I suggest to remove them from the documentation, and put them in a historic appendix (and make it difficult to find ). You do not need to remove the code.hgm wrote:Why? It did not design most of it, and as a scientist I am usually very objective.Matthias Gemuh wrote:I expected you to defend your protocol !
Well the "..." are of course an abomination. Actually, I dont think they are really part of WB protocol. They are merely documented tolerance of WinBoard for the non-compliancy of GNU Chess. I would strongly recommend no other GUI implements that, and I am severely tempted to remove it from WinBoard as well. I am strongly against catering to non-compliant engines. (But I am too busy adding things to be bothered by removing things...)However, UCI has only one move format, while WB will use combinations of the following scenarios :
- move in SAN format
- move in coordinate format
- move preceded by "usermove"
- move not preceded by "usermove"
- move preceded by "..."
- move not preceded by "..."
New programmers should be reading only what is WBII w/o the WBI clutter.
The cluttered documentation of the protocol is the worst aspect of it. Most people that are scared of the protocol and think than UCI is simple (from the engine perspective) is because they are overwhelmed by unnecessary stuff.
UCI is not simpler, it just have a simpler documentation.
The 'usermove' is a very good feature, and in the Alien Edition it proved essential for letting engines that support a wide variety of games with different move formats reliably generate Illegal-move messages. Unfortunately it was not in the protocol from the beginning. I admit the cost of maintaining backward compatibility can sometimes be high. But that is nothing compared to abandoning it.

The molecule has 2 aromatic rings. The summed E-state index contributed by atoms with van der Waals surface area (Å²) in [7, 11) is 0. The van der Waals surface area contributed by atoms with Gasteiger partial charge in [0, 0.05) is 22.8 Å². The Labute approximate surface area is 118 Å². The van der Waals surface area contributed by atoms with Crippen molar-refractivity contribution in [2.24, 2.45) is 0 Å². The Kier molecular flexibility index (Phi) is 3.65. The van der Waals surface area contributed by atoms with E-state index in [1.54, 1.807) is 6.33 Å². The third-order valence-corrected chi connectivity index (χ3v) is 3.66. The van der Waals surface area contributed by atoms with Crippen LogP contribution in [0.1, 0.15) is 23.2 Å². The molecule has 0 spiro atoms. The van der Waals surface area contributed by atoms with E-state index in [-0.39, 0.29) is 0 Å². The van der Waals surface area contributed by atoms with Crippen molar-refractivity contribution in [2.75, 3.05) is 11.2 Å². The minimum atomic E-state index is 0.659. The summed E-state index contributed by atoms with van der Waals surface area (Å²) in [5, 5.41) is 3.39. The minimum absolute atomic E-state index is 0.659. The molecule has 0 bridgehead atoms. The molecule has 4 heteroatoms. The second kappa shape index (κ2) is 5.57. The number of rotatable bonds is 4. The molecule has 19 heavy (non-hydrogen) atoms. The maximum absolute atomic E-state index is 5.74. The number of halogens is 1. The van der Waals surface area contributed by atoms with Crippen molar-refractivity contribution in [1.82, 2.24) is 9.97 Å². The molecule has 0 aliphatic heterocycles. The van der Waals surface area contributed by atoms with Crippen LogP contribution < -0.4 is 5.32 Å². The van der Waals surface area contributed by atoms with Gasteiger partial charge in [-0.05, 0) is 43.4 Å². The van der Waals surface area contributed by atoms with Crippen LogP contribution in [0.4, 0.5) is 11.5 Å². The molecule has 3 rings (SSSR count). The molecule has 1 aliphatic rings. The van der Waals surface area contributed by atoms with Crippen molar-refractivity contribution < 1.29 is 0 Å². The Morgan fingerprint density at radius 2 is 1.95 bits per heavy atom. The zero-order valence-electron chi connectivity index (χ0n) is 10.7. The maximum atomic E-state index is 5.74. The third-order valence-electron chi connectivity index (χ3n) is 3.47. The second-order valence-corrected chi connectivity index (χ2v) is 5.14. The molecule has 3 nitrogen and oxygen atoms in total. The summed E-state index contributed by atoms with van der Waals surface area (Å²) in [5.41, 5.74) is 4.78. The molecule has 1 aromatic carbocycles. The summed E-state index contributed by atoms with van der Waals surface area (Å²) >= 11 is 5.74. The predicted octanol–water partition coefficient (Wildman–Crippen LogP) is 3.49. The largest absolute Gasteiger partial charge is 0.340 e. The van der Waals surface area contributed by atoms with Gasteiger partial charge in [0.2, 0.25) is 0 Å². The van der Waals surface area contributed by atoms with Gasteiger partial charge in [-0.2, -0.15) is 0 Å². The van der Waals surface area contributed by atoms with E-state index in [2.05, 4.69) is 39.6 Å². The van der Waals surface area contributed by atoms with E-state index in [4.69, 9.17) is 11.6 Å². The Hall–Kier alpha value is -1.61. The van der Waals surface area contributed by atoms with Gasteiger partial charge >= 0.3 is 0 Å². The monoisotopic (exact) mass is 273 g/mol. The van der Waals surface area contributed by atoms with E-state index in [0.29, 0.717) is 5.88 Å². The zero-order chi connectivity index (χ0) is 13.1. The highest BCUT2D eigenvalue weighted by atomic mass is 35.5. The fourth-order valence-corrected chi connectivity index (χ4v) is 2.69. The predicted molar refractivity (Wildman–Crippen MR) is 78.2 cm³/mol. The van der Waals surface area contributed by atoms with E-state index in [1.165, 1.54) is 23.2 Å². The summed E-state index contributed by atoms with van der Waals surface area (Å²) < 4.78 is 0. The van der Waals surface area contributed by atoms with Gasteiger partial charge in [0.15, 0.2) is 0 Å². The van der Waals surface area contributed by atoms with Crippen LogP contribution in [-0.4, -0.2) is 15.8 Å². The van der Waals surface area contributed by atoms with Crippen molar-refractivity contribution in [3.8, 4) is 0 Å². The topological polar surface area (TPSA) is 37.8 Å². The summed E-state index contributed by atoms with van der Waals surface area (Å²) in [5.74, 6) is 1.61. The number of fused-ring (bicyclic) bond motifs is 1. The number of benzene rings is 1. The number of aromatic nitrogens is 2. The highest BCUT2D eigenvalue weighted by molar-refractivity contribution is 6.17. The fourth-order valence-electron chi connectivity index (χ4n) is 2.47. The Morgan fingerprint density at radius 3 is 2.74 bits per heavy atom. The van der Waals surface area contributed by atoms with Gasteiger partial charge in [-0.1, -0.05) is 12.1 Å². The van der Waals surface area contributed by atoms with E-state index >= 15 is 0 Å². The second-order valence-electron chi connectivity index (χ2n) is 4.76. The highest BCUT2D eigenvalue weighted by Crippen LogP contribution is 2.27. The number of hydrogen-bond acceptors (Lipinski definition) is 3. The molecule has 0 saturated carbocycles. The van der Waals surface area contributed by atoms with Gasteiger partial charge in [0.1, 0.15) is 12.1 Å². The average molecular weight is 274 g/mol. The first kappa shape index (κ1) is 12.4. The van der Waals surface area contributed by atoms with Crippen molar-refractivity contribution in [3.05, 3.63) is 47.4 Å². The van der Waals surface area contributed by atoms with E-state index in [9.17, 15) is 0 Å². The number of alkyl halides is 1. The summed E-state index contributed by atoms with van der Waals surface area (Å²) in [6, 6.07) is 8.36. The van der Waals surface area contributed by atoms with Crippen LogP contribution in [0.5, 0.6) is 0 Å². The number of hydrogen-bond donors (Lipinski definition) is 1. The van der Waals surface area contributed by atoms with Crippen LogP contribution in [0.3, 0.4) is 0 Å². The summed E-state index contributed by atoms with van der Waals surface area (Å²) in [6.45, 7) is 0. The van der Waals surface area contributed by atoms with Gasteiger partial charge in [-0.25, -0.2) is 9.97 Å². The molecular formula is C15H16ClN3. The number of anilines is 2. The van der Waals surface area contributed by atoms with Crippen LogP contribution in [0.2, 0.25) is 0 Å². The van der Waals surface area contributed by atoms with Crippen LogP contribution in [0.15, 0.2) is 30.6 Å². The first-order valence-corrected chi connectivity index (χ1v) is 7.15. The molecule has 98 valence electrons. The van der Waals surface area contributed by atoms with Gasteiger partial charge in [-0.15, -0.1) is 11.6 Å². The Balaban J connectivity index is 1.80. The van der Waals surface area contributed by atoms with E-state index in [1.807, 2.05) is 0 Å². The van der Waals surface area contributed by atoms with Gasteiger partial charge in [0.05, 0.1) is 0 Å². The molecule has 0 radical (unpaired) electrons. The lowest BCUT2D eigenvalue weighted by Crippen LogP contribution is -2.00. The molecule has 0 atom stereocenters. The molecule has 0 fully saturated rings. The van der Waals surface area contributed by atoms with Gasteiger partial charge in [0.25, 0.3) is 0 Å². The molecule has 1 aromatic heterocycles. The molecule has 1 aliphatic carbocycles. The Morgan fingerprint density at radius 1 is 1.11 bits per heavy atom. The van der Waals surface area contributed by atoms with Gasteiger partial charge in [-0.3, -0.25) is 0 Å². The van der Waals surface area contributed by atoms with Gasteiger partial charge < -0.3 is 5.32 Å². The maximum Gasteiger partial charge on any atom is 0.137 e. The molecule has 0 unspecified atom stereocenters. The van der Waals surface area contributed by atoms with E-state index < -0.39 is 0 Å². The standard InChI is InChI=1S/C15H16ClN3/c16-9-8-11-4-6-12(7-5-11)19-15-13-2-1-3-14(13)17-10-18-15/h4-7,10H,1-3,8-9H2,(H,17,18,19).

You probably know that better than I: I never implemented WB protocol from the GUI side. From browsing through existing WB code, I got the expression that most of the complexity comes from going the extra lightyear to cater to non-compliant engines. I don't really consider that WB protocol, and if I wre to write a GUI from scratch that supported WB protocol, I would certainly not do such things. (E.g. sending 'hard' before 'easy', using 'white' + 'a2a3' to avoid using 'black'.) Basically all the 'idiom' stuff mentioned in the specs is obnoxious, and I would abandon it without hesitation. The 'black' and 'white' commands are superfluous for engines that support 'setboard', and I would never send them to such engines. If there are egines that would not work because of that, it must mean that they implemented other commands in a way that violated the specs, and that would just be to bad for them. Out they go!... and move formats are not the only issue with WB.
Yeah, micro-Max is simple too. But it plays very poorly...UCI is simple.